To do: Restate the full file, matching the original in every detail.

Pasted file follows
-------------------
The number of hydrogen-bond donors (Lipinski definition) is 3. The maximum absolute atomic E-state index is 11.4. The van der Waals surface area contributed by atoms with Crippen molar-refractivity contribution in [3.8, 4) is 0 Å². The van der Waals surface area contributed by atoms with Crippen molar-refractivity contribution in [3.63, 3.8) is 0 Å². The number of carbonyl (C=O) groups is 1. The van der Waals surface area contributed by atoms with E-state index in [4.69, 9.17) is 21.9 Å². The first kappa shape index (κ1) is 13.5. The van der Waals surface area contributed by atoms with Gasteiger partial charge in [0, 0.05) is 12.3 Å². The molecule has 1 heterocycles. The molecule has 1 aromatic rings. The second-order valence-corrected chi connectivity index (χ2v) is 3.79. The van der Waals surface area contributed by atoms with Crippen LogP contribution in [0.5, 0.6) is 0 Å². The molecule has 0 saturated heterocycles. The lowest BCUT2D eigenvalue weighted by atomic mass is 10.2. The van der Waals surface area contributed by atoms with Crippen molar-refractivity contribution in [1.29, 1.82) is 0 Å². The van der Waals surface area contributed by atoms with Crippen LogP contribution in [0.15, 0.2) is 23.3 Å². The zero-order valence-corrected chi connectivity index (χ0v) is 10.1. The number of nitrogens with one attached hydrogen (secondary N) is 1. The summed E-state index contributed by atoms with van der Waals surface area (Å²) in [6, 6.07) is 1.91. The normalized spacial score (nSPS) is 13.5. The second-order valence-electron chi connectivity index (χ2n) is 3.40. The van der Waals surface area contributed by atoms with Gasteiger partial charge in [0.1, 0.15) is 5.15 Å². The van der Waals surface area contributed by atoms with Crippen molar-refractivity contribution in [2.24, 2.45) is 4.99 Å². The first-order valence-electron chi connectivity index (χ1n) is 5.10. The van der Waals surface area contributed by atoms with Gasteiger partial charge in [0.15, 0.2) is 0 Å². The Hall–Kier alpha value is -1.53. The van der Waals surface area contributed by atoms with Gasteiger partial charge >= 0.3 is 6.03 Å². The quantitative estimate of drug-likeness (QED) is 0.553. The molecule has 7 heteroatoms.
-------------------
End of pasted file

The number of hydrogen-bond donors (Lipinski definition) is 3. The maximum absolute atomic E-state index is 11.4. The van der Waals surface area contributed by atoms with Crippen molar-refractivity contribution in [3.8, 4) is 0 Å². The van der Waals surface area contributed by atoms with Crippen molar-refractivity contribution in [3.63, 3.8) is 0 Å². The number of carbonyl (C=O) groups is 1. The van der Waals surface area contributed by atoms with E-state index in [4.69, 9.17) is 21.9 Å². The first kappa shape index (κ1) is 13.5. The van der Waals surface area contributed by atoms with Gasteiger partial charge in [0, 0.05) is 12.3 Å². The molecule has 1 heterocycles. The molecule has 1 aromatic rings. The second-order valence-corrected chi connectivity index (χ2v) is 3.79. The van der Waals surface area contributed by atoms with Crippen LogP contribution in [0.5, 0.6) is 0 Å². The molecule has 0 saturated heterocycles. The lowest BCUT2D eigenvalue weighted by atomic mass is 10.2. The van der Waals surface area contributed by atoms with Crippen molar-refractivity contribution in [1.29, 1.82) is 0 Å². The van der Waals surface area contributed by atoms with Crippen LogP contribution in [0.15, 0.2) is 23.3 Å². The zero-order valence-corrected chi connectivity index (χ0v) is 10.1. The number of nitrogens with one attached hydrogen (secondary N) is 1. The summed E-state index contributed by atoms with van der Waals surface area (Å²) in [6, 6.07) is 1.91. The normalized spacial score (nSPS) is 13.5. The second-order valence-electron chi connectivity index (χ2n) is 3.40. The van der Waals surface area contributed by atoms with Gasteiger partial charge in [0.1, 0.15) is 5.15 Å². The van der Waals surface area contributed by atoms with Crippen molar-refractivity contribution in [2.24, 2.45) is 4.99 Å². The first-order valence-electron chi connectivity index (χ1n) is 5.10. The van der Waals surface area contributed by atoms with Gasteiger partial charge in [0.15, 0.2) is 0 Å². The Hall–Kier alpha value is -1.53. The van der Waals surface area contributed by atoms with Gasteiger partial charge >= 0.3 is 6.03 Å². The quantitative estimate of drug-likeness (QED) is 0.553. The molecule has 7 heteroatoms.